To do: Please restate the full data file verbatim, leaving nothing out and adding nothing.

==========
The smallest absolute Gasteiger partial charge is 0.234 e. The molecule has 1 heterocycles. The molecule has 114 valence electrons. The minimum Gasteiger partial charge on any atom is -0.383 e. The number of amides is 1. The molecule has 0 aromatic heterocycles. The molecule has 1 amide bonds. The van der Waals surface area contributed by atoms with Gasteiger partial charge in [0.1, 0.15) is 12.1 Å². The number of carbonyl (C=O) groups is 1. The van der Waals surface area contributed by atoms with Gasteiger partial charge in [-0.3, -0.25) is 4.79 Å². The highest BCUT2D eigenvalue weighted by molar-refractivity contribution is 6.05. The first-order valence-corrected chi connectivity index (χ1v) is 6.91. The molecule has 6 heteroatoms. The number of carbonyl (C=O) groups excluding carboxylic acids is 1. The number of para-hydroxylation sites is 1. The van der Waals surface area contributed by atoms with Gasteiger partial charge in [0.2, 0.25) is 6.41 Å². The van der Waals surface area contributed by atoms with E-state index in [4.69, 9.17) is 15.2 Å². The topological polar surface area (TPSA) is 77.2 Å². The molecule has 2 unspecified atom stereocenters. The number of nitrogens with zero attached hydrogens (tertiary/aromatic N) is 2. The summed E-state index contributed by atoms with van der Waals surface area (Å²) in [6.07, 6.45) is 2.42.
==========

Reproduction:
The smallest absolute Gasteiger partial charge is 0.234 e. The molecule has 1 heterocycles. The molecule has 114 valence electrons. The minimum Gasteiger partial charge on any atom is -0.383 e. The number of amides is 1. The molecule has 0 aromatic heterocycles. The molecule has 1 amide bonds. The van der Waals surface area contributed by atoms with Gasteiger partial charge in [0.1, 0.15) is 12.1 Å². The number of carbonyl (C=O) groups is 1. The van der Waals surface area contributed by atoms with Gasteiger partial charge in [-0.3, -0.25) is 4.79 Å². The highest BCUT2D eigenvalue weighted by molar-refractivity contribution is 6.05. The first-order valence-corrected chi connectivity index (χ1v) is 6.91. The molecule has 6 heteroatoms. The number of carbonyl (C=O) groups excluding carboxylic acids is 1. The number of para-hydroxylation sites is 1. The van der Waals surface area contributed by atoms with Gasteiger partial charge in [0.2, 0.25) is 6.41 Å². The van der Waals surface area contributed by atoms with E-state index in [4.69, 9.17) is 15.2 Å². The topological polar surface area (TPSA) is 77.2 Å². The molecule has 2 unspecified atom stereocenters. The number of nitrogens with zero attached hydrogens (tertiary/aromatic N) is 2. The summed E-state index contributed by atoms with van der Waals surface area (Å²) in [6.07, 6.45) is 2.42.